“I keep eggs, egg beaters, low fat yogurt, low fat milk, Babybel Light Cheese, and Parmesan Reggiano cheese, grape tomatoes, bananas, orange marmalade, and lemons in my fridge at all times.

I keep Muir Glen Diced Fire Roasted Tomatoes, olive oil, balsamic vinegar, Marcona almonds, fresh garlic,Triscuits, peanut butter, Seeds of Change Quinoa & Brown Rice, oatmeal and whole wheat pasta in my pantry.

From these ingredients I can make really wonderful meals in minutes!

(I know you are thinking ‘of course you do’ …. But I also go through KFC drive-thru and pick up a grilled chicken breast, corn on the cob and green beans at least once a week.)”

Cynthanne Duryea, RDN:

“My personal strategy is to prepare lean meat about two times per week.  If I want the Crock Pot meal to be low sodium, I add chopped onion, or 1 pound of sliced mushrooms, maybe garlic cloves, or a variety of vegetables like celery, carrots and onions diced. The flavors of the vegetables mingle into the meat, and keep the meat low sodium yet flavorful. A reduced sodium soup can always be used also.

By using the crock pot, the hardest part of the meal (the lean meat) is already complete by the time I get home from work, and my house smells amazing!”

Colleen Loveland, RDN:

“Once a week I pick up a rotisserie chicken from Kroger, throw in a Birdseye steamer or two for a quick healthy dinner before leaving for a practice or a game. I also spend Sundays washing grapes and carrots to put in bowls that are placed on the middle shelf in fridge and I pre-prep a salad that will last a couple of days so I can pull those out when I get home from work. I always pack my lunch for work.”

Do you have a favorite healthy eating tip? Share with us in the comments below!

Stress Less Before the Holiday Season

October 20, 2015 Leave a comment

BlogStressFinalAs one of the busiest times of the year quickly approaches, many people begin to feel the effects of both personal and professional pressures. These causes of stress can be harmful to your health if not managed properly. Acute stress is short and intense in duration and impacts the central nervous system. Chronic stress lasts longer than 20 minutes and impacts the endocrine (hormonal) system. The human body is only designed to respond to acute stress – this is your “fight or flight” response. The body is not programmed to combat chronic stress, which is why those experiencing chronic stress often present health issues. Did you know…

  • 1/3 of people in the U.S. report experiencing extreme levels of stress
  • 1/5 report that they are experiencing high levels of stress 15 or more days per month
  • Stress keeps more than 40 percent of adults lying awake at night, according to American Psychological Association’s 2012 Stress in America™ survey

“Stress is part of life,” says Kenneth Cooper, MD, MPH, Founder and Chairman of Cooper Aerobics. Stress can increase your chance of suffering a heart attack and pose a serious threat to your health. But, “it’s not stress that kills, it’s the way you handle it,” Dr. Cooper notes.

Managing stress effectively can take many forms. It has been proven that a single session of 25-60 minutes of aerobic exercise increases positive mood feelings while also decreasing negative mood feelings. Additionally, eating healthy and nutritious foods can boost serotonin (the “happiness hormone”), folic acid and vitamins D and C. Taking time to breathe deeply, enjoy nature and go on vacation are other ways to combat the negative effects of stress.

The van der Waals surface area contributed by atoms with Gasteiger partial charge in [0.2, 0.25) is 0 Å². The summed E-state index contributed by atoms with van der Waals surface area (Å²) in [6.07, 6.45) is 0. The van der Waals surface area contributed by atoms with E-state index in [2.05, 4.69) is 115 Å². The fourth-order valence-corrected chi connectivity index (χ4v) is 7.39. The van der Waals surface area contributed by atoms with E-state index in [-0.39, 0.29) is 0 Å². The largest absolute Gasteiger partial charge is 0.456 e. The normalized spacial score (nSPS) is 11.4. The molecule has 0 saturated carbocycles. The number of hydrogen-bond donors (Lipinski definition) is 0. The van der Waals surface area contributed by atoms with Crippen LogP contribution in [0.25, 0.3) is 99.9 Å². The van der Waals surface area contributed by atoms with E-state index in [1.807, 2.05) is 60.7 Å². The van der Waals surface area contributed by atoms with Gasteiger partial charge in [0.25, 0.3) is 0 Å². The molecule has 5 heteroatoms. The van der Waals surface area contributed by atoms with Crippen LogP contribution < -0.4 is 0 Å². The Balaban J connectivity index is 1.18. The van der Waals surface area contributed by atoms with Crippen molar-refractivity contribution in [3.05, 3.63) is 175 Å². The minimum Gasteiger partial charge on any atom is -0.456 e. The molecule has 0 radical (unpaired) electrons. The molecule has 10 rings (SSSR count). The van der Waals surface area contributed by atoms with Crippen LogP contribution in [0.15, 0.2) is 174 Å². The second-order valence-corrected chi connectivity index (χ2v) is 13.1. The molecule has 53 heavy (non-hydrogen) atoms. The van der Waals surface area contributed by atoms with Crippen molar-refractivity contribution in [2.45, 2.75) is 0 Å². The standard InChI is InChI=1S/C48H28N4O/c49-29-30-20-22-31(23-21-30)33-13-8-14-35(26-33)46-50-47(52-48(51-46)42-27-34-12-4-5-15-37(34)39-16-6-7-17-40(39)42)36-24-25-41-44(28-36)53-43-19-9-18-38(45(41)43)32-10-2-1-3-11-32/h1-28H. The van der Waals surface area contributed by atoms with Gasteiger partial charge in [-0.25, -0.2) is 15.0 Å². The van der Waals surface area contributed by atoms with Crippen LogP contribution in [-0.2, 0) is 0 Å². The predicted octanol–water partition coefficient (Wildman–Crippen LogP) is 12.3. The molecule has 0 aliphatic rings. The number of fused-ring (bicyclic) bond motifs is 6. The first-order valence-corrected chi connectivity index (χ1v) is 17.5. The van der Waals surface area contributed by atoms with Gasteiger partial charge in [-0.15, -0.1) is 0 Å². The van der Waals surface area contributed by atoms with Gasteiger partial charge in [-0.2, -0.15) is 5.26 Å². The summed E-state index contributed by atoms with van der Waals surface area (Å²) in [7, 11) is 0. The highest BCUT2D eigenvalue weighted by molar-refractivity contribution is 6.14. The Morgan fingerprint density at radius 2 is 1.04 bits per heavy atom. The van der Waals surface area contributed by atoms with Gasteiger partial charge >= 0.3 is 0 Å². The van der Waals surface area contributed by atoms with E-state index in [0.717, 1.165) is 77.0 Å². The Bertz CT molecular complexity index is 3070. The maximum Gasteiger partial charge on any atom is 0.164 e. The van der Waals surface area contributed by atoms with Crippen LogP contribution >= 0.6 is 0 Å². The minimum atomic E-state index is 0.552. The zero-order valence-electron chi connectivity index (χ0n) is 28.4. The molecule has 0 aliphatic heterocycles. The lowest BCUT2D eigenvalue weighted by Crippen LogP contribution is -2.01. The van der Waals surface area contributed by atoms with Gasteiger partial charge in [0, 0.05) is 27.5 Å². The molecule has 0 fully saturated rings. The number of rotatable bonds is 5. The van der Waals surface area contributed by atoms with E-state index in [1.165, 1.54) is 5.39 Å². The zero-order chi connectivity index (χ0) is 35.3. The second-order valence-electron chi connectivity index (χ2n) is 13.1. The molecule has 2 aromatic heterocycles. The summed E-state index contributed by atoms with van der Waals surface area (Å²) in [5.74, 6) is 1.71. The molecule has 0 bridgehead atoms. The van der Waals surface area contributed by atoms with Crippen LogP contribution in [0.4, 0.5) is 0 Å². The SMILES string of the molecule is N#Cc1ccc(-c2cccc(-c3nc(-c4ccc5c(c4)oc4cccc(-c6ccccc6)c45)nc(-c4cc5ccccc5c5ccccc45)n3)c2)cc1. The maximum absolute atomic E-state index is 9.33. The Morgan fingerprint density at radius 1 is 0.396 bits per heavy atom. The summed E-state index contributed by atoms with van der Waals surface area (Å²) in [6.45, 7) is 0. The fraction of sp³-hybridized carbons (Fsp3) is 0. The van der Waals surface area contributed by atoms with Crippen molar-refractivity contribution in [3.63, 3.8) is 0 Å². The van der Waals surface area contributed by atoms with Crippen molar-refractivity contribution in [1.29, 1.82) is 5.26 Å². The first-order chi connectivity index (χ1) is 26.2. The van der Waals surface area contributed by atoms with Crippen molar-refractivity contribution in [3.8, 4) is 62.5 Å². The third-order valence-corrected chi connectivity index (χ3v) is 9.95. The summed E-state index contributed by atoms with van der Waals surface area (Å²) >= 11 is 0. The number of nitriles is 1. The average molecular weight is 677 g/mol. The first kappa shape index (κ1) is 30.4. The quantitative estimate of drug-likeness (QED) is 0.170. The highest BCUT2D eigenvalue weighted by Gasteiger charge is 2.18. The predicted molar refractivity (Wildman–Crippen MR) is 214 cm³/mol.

Think you’ve got stress management down pat? Take our stress management quiz to find out!

  1. Can you identify the term referencing the science of laughter?
    a. Gelotology
    b. Laughotology
    c. Humorology
    d. Comedicology
  1. How can laughter and humor be beneficial to your health?
    a.They can decrease stress
    b. Laughter has some similarities to a brief workout (called “internal jogging”)
    c. Humor can help put your problems into a different perspective
    d. All of the above
  1. How can frequent or over-reactive anger be harmful to your health?
    a. “Anger-in” (internalized anger) can increase blood pressure and heart rate
    b. “Anger-out” (externalized anger) can damage relationships and social support, which are important stress buffers
    c. Both A and B
    d. Over-reactive anger can make you paranoid and anxious
  1. True or False? Being married is an important stress buffer.
  1. What is the term used when you experience too much stress?
    a. Overworked
    b. Distress
    c. Struggling
    d. Eustress

Answers: 1. A; 2. D; 3. C; 4. False: Not necessarily! A happy marriage is a great stress buffer, but being single is healthier than a bad marriage, which can increase unhealthy stress.; 5. B

Finding Healthy Options During Fall Festivities

Hot dogs! Funnel cakes! Cotton candy! You can picture it, right? You’re walking through the Midway at the State Fair of Texas, and vendors are calling out their delicacies to anyone who will listen. Or you’re approaching the concession stand at your favorite team’s football stadium, and the nachos and extra-large soda catch your eye. Do you indulge? Do you run away as fast as you can? Or do you try to avoid these situations all together?

Illuminated ferris wheel at a county fair in midwestern USA

Don’t be overwhelmed by food options at the fair. Healthy choices can be made, and moderation is key!